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Artist and Writer Create Turbulence

"I like Ben's abstract use of language," says Winters. "It corresponds with my own concerns using abstraction as a process to build new pictures." Artist and Writer Create Turbulence

When artist Terry Winters approached writer Ben Marcus, associate professor in the School of the Arts, about a collaborative art project, he didn't expect such a radical mix of media.

The collaboration began two years ago when Winters was a visiting critic in the Visual Arts Division of the School of the Arts and Marcus was upstairs in the Writing Division. Winters was following Marcus' writing and became interested in collaborating on a project. They decided to take advantage of Columbia's LeRoy Neiman Center for Print Studies, also located in Dodge Hall.

The result is a book, of sorts, titled Turbulence Skins. The work includes 42 drawings by Winters with a narrative by Marcus. The presentation of the narrative in the book is unique. Marcus' writing is broken up across the drawings on a "Post-it palette," so the narrative becomes an iconic addition to the visual experience.

"I wanted to write something to take part in the art, not comment on it," says Marcus. "I was struck by how cerebral and cognitive his work was. It shows how the mind works, as though he's diagramming thought. I was freed up from having a typical short story audience, and wrote more cognitively, more cerebrally."

According to Winters, the images suggest weather systems, geological formations or moving animated scenes.

The process began with Winters creating the 42 central drawings. Marcus then viewed them and wrote a narrative to fit. The back-and-forth collaboration took a year and a half.

"We developed a parallel approach, a sympathy from the beginning," recalls Winters. To raise the level of communication during the process, they included some of their notes directly on the page around the images -- the "marginalia," as Winters describes it -- giving the finished product a kind of sketchbook feel. "It was another layer of collaboration," he says.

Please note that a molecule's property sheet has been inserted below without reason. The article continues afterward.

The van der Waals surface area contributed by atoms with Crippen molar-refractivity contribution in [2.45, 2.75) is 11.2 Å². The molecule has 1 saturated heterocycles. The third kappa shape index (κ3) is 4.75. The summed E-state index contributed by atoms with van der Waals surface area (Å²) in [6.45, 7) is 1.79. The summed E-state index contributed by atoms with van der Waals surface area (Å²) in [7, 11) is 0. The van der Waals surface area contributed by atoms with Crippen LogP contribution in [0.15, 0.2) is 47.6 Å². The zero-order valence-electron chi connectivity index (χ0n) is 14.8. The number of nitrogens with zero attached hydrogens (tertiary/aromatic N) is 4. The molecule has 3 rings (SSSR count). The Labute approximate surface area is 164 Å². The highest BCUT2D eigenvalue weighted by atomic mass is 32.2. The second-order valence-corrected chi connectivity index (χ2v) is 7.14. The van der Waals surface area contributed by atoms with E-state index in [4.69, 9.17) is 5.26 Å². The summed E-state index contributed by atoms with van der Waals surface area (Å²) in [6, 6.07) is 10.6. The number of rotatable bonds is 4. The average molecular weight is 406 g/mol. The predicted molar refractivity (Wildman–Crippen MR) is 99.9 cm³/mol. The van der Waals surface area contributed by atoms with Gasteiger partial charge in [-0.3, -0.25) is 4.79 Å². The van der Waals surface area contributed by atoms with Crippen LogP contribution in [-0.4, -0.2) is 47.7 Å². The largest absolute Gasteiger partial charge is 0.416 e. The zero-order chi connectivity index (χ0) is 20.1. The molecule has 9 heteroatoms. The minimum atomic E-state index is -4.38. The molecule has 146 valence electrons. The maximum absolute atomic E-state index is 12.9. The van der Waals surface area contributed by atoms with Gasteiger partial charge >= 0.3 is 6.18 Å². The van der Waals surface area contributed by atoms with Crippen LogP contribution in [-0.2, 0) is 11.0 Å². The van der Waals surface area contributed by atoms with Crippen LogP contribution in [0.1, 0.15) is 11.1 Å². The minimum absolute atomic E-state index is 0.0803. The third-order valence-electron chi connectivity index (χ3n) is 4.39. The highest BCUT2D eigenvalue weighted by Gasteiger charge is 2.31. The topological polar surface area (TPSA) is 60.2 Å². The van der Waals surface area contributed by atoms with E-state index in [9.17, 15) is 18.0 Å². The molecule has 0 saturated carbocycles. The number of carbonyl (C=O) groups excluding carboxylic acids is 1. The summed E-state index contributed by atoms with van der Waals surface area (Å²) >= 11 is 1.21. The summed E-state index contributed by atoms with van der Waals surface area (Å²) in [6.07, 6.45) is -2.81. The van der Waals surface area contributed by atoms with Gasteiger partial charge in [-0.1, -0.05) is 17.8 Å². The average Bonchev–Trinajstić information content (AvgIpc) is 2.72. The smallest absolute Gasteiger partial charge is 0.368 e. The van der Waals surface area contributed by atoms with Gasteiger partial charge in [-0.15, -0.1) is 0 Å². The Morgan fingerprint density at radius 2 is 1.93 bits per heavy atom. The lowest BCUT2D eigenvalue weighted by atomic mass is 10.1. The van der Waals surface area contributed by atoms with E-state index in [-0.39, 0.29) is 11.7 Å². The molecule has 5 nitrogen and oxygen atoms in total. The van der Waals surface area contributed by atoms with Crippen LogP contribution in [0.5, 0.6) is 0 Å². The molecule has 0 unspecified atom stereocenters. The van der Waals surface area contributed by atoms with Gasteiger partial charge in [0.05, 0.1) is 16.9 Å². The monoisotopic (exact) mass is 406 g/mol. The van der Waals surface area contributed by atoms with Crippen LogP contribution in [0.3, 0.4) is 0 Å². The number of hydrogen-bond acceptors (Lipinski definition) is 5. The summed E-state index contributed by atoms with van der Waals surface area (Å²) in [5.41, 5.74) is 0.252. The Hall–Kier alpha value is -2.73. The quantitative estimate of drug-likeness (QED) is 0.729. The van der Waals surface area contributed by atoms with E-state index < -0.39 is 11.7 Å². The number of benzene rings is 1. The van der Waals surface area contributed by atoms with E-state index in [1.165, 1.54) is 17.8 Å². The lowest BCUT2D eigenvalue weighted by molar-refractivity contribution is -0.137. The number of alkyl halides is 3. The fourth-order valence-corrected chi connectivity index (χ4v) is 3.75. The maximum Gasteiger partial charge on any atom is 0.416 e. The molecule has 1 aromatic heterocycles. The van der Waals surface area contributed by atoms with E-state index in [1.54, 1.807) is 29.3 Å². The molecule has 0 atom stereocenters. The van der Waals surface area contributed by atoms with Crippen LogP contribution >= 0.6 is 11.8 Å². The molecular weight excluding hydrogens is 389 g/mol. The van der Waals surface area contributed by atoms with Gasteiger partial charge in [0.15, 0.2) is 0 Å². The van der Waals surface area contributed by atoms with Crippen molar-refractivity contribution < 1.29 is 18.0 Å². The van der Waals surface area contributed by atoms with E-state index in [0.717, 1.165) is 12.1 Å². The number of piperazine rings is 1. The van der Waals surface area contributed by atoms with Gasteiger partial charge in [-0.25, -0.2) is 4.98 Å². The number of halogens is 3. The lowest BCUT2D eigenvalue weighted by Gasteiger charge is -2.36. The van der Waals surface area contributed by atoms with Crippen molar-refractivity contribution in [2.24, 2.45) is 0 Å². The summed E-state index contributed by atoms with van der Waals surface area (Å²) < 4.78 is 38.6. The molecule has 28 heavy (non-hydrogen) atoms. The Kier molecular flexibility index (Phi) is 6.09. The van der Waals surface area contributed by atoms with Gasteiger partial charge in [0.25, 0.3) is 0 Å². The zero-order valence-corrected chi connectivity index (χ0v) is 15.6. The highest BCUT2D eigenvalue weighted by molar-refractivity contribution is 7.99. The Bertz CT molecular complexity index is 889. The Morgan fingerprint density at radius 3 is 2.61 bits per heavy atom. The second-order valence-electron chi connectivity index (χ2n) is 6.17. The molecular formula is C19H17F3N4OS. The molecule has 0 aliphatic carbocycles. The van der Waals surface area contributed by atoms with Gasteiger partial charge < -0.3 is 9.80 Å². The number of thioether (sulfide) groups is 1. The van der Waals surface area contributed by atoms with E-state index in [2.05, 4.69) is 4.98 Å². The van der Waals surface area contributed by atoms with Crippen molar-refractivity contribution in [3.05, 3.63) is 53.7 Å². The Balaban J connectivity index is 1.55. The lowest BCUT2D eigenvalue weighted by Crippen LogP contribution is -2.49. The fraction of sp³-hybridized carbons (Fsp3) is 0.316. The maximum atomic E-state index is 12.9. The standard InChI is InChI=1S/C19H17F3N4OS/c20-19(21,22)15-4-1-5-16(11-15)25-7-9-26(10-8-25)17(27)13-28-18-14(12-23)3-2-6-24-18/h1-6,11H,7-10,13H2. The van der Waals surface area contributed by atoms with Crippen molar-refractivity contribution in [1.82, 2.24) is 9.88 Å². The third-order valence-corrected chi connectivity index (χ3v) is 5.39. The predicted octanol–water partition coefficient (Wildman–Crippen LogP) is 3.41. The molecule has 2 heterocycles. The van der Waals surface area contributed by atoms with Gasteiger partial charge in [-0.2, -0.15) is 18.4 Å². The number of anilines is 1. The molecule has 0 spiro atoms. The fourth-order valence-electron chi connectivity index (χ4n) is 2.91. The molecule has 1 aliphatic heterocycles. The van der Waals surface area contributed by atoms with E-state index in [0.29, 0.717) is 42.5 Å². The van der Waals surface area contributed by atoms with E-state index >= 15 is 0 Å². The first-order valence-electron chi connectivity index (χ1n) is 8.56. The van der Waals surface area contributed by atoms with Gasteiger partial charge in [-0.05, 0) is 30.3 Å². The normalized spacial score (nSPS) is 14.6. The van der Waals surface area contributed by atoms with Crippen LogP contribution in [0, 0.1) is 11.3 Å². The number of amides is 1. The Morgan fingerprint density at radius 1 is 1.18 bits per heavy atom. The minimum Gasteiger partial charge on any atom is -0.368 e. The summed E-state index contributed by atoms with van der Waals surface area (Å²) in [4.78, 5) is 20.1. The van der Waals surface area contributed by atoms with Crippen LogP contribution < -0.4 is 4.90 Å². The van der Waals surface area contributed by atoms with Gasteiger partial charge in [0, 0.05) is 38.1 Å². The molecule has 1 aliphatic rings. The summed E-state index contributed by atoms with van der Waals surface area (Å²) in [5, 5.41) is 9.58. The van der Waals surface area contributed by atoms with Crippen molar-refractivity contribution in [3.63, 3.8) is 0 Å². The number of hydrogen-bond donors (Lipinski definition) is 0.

Most artists would never agree to have their work overlaid with another's, but it was Winters' idea to break up Marcus' text and position it literally on top of the drawings. Winters broke up the text to fit the pictures but generally followed Marcus' sequence.

"The [original], central images exist on their own, too [without the narrative and marginalia]," says Winters. "The project is an impure mixture of language and images to create a third thing -- these prints." The original drawings, without the Post-its or marginalia, are currently on display at the Addison Gallery of American Art in Andover, Massachusetts.

"It is always wonderful to realize that the kinds of knowledge produced by image and text are different but complementary in surprising and evocative ways," says Bruce W. Ferguson, dean of the School of the Arts. "The Marcus-Winters collaboration confirms that good art can both be produced individually and in tandem."

"The work was meant to show that everything could connect to everything else," adds Marcus. "Since Terry was making diagrams of a universe or thinking system, I wanted to use grammar that I hadn't used before. The text seems like an adventure story. A couple of [people] are on a hypothetical expedition to save their town from an unnamed threat."

In addition to the lengthy collaboration process, printing the unbound book took three to four months due to the volume of printing -- 9,000 printings were needed to make 50 copies of the project. Each color used in the Post-its and the individual shades of black in the drawings required a separate run through the press, explains Doug Bennett of the LeRoy Neiman Print Center. One page could have more than seven printings.

With copies of Turbulence Skins ready for distribution, Winters and Marcus are already deep into their next endeavors. Marcus is writing the catalog for an upcoming painting show at the Whitney Museum that includes Winters and Matthew Ritchie (who Marcus collaborated with in The Father Costume (Artspace Books). He also has plans to write a book with artist Jasper Johns.

A copy of Turbulence Skins can be viewed in the LeRoy Neiman Center for Print Studies, 310 Dodge Hall, weekdays from 10 a.m. to 5 p.m.

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Published: Dec 07, 2004
Last modified: Jan 10, 2005

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